Peregrine Falcon

 A peregrine falcon (not Island Girl) visits Goose Pond outside of Madison, WI.   Photo by Arlene Koziol.

A peregrine falcon (not Island Girl) visits Goose Pond outside of Madison, WI.  Photo by Arlene Koziol.

Featured Sanctuary Bird: Peregrine Falcon

Island Girl, a female peregrine falcon and a celebrity in the falcon world, flew over Goose Pond on September 28th, on her migration south from Baffin Island in the high Arctic to her wintering area along the coast of Chile. She began the day near Munising, MI along Lake Superior, and flew 398 miles with northeast winds before ending the day east of Davenport, IA. We wondered if she took a lunch break hunting ducks and coots at Goose Pond.

 Island Girl's migration routes from 2009 to 2013. Source: http://www.frg.org/track_pefa12_all_combined.htm

Island Girl's migration routes from 2009 to 2013. Source: http://www.frg.org/track_pefa12_all_combined.htm

The Incredible Journey

Island Girl was at least two years old when she was trapped and fitted with a satellite transmitter in Chile on March 15, 2009 by the Southern Cross Peregrine Project. Island Girl has made the 18,000-mile round trip at least nine times with this fall being at least her 10th migration south. It is astounding that she has flown the equivalent of about seven times the circumference of the earth. She left Baffin Island and headed south on September 16th.  As of October 23rd she was in Costa Rica and had flown 4,830 miles in 36 days.

In 2012, Todd Peterson wrote of Island Girl in an interview with Bud Anderson in BirdNote.  “She has rested on the capitol dome of the state of Illinois and on oil-rigs miles far from shore in the Gulf of Mexico.” Bud Anderson called Island Girl “a master of the air.” Anderson has been tracking peregrine migrations for more than 40 years, now, using satellite telemetry. Said Anderson: 

This is one of the most extraordinary things I’ve ever seen. … You can actually sit at your desk at home… look at our website and Google Earth, and you can track these birds every day. You will know exactly where they are three times a day down to 20 meters… you can see the individual rock the bird’s sitting on, the tree they’re sleeping on at night. You know when they leave Chile. You know how far they travel every day. You know when they arrive in the Arctic. Where they nest. When they head back down. People have wondered where these birds go for thousands of years. [Literally “peregrine” means “wanderer”] And we’re so fortunate now to be living in this time …for the first time in history we know precisely where those birds are going and how long it takes them to get there… It’s just miraculous.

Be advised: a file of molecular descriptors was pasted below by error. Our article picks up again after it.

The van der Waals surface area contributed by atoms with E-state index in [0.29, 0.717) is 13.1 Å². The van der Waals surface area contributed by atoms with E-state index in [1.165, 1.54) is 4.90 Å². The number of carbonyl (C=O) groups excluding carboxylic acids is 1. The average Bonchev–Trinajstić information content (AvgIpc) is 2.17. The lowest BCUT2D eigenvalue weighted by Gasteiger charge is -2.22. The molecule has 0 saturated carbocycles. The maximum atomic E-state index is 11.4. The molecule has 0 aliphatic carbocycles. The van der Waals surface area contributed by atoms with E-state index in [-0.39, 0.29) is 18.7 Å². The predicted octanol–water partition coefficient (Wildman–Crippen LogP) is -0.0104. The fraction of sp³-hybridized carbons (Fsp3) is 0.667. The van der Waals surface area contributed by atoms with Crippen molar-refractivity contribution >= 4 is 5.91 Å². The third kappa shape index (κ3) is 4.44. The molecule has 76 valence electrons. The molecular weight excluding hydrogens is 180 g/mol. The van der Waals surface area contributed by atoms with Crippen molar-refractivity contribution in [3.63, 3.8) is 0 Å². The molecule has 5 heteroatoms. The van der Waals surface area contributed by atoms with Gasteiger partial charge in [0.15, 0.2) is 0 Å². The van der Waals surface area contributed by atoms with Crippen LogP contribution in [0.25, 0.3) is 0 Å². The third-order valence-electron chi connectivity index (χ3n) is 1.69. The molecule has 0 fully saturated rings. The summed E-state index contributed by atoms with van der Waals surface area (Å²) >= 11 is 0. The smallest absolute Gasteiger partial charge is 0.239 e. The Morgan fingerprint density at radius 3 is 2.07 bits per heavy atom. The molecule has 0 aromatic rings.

This was Island Girl’s first view of Goose Pond. One fall, she flew over Sun Prairie and Monona.  Some of her fall migrations have taken her through the western Great Lakes and along the Texas gulf coast while other years she headed to Florida, over Cuba to reach Chile. In spring, she travels through the Dakotas probably following the duck and shorebird migrations before heading to Baffin Island.

 This banded peregrine, Suny, hatched and was banded in Minnesota in 2010. The Midwest subspecies may be residents year-round in this area.  Photo by Arlene Koziol .

This banded peregrine, Suny, hatched and was banded in Minnesota in 2010. The Midwest subspecies may be residents year-round in this area. Photo by Arlene Koziol.

Cedar Grove Banding

In early October, Mark and other Madison Audubon members including Patricia Becker, Martha Christensen, and Arlene and Jeff Koziol visited Cedar Grove Hawk Banding Station along Lake Michigan on a Natural Resource Foundation field trip and first learned about Island Girl. Since 1950 over 43,000 raptors have been banded at Cedar Grove and their “trophy” bird is the peregrine falcon. By our visit they had observed about 70 peregrines and had banded seven. A few days before our visit they caught one young, hungry, peregrine twice in less than two hours. Adult peregrines, however, are extremely difficult to catch and they have only caught about 35 adult peregrines in 67 years.

Once they trapped a peregrine that was banded in the high Arctic and later trapped in Argentina. A Cedar Grove-banded peregrine was found in the Alps (dead, unfortunately). They are seeing more peregrines in the last couple decades as the falcons nesting in the Midwest are increasing and the population is recovering from DDT. Cedar Grove banders would like to trap Island Girl, but she is elusive. Two years ago she flew past them but was flying over Lake Michigan to the east of the banding station.

Peregrines and Goose Pond

Last year we had at least two peregrines visit Goose Pond during a three week period in October. One was a Midwest bird with colored bands. We hope you visit and locate a peregrine. Midwest peregrines could visit Goose Pond as long as ducks are present. They like to perch on the dead trees along Goose Pond Road.

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Written by Mark and Sue Foote-Martin, Goose Pond Sanctuary Managers, and Maddie Dumas, Land Steward, Goose Pond Sanctuary -

Photos by Arlene Koziol.